Providing for a family member with special needs, such as a mental or physical disability, can be a very rewarding role. Often, those family members with special needs rely on their caregivers to help them navigate life. Have you thought about who they might rely on, or what might happen to them when you, or their other care givers can no longer provide the same level of care for them?
If you have a loved one that receives Supplemental Security Income, a Special Needs Trust is an important piece of your estate plan
If your family members with special needs are your children, you may have written in your Will that they will receive your money and other assets, and you may have planned for them to inherit your home, especially if that home is outfitted for any special assistance they may need. But it is important to know that giving them these assets through your Will may prevent them from qualifying for Supplemental Security Income benefits, or benefits from other government funded programs such as Medicaid or MediCare.
You are probably aware that these government-funded benefits are designed only to provide for basic living needs such as food, housing, or clothing. These basic necessities will likely not provide your loved one with the comforts and lifestyle that you were able to provide for them as part of your caregiving. So if leaving your loved one assets through your Will might disqualify them from receiving necessary benefits, how can you afford your loved one the comforts that you would like them to have? How can you make sure they have spending money to go to the movies? Or participate in activities?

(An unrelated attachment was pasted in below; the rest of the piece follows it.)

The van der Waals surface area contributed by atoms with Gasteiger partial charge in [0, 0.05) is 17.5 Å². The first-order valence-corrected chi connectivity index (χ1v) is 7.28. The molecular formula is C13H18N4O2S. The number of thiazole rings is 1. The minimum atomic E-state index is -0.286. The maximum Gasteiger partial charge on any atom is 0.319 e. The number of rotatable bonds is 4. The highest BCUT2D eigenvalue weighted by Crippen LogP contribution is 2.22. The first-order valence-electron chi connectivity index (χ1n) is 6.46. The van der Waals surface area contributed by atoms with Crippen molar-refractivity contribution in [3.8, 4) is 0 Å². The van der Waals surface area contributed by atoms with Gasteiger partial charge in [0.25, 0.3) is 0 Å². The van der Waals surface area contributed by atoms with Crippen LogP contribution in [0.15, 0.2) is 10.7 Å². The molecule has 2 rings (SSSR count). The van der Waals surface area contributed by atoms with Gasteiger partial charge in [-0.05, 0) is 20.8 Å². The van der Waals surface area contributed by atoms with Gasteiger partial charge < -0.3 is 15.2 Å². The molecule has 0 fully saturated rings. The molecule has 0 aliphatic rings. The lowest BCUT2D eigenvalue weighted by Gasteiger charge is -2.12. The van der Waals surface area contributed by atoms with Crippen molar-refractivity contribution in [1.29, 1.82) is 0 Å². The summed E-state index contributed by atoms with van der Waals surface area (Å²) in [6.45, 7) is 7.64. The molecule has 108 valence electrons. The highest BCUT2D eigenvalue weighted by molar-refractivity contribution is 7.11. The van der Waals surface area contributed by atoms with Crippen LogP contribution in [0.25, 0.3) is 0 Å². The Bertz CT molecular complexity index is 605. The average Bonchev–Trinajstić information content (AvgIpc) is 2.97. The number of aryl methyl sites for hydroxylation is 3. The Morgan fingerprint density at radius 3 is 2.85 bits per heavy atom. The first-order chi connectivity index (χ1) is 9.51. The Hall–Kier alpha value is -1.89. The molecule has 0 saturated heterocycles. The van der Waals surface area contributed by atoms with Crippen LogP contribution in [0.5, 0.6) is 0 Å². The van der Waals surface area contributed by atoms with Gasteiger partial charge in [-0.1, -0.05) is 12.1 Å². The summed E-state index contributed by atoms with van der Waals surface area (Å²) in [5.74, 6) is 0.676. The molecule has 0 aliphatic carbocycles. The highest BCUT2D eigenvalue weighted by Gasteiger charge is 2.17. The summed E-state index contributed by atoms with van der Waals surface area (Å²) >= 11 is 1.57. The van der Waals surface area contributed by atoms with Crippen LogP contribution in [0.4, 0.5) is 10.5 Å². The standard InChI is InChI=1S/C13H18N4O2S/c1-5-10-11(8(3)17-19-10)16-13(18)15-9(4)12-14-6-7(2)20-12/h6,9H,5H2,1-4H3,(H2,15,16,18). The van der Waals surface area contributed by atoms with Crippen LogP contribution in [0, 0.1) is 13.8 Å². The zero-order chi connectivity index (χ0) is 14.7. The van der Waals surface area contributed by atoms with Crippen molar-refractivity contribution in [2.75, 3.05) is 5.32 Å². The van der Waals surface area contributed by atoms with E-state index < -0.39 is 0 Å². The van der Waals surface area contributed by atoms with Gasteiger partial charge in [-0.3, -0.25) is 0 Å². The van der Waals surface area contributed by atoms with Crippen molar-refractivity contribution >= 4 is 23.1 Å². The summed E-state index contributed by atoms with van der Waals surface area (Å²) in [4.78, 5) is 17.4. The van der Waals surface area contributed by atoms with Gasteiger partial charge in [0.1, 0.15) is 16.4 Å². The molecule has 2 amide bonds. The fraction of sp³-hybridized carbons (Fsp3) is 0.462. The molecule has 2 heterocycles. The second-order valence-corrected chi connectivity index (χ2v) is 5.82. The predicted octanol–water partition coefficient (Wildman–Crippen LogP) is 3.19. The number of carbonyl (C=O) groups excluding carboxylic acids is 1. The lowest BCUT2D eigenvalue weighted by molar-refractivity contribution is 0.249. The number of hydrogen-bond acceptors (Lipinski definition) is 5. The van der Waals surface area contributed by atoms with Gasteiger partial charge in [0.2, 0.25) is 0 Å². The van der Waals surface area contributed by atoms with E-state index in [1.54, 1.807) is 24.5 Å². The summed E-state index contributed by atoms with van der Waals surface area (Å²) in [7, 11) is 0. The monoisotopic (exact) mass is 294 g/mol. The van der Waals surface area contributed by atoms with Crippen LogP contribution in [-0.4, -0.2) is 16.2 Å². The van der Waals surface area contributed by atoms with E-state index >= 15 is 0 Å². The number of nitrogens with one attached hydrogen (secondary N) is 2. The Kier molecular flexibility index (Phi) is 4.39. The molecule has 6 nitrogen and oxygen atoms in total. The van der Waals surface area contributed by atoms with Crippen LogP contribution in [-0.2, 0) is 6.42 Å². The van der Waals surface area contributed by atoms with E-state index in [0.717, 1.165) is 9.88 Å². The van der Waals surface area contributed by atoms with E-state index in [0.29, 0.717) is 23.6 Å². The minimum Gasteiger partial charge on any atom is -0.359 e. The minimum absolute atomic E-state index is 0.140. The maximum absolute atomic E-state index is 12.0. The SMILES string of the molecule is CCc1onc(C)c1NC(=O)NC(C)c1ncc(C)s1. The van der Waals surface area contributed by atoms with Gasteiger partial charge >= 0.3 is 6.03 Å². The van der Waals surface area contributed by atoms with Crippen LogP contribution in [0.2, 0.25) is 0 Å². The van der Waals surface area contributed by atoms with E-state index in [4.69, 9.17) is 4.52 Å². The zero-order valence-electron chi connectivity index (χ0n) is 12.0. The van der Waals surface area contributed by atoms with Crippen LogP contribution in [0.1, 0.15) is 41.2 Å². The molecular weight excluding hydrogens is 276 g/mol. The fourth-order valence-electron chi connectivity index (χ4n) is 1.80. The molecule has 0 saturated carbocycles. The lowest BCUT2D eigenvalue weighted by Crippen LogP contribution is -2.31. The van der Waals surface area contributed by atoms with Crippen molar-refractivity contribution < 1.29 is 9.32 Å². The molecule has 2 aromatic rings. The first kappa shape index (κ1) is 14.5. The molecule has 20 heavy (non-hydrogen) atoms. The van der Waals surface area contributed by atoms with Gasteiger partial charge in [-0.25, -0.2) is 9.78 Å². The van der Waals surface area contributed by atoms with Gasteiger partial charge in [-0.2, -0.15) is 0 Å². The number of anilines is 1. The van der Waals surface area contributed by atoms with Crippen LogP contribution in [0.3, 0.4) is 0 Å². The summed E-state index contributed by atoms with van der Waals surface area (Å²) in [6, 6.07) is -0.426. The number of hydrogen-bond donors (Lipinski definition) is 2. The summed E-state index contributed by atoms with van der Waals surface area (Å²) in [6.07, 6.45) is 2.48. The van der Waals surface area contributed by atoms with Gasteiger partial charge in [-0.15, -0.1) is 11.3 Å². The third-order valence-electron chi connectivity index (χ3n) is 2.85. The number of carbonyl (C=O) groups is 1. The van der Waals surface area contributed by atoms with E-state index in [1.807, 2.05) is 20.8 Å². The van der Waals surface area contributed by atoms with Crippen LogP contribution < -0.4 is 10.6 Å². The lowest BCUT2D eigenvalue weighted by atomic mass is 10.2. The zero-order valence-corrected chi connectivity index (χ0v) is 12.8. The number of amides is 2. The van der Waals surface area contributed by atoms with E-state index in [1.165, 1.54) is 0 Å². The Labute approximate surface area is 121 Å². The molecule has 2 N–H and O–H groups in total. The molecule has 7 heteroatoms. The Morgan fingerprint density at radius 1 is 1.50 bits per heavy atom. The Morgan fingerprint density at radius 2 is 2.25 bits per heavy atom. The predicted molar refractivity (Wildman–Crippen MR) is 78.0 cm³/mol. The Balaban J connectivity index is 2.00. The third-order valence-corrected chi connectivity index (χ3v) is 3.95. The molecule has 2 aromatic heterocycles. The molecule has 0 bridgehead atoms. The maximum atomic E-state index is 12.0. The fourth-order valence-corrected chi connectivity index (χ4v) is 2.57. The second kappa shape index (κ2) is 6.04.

Congress allows assets to be held in a Special Needs Trust (also called a Supplemental Needs Trust, or SNT) as long as certain legal requirements are met. This type of trust allows you to set aside assets (money or property, such as a house) for your loved one without risking the loss of government benefit eligibility.
The funds from the Special Needs Trust can be used for a variety of expenses, such as:
If you have a loved one that receives Supplemental Security Income, a Special Needs Trust is an important piece of your estate plan. If you would like more information about Special Needs planning or would like to set up a consultation, please contact our office directly by clicking here.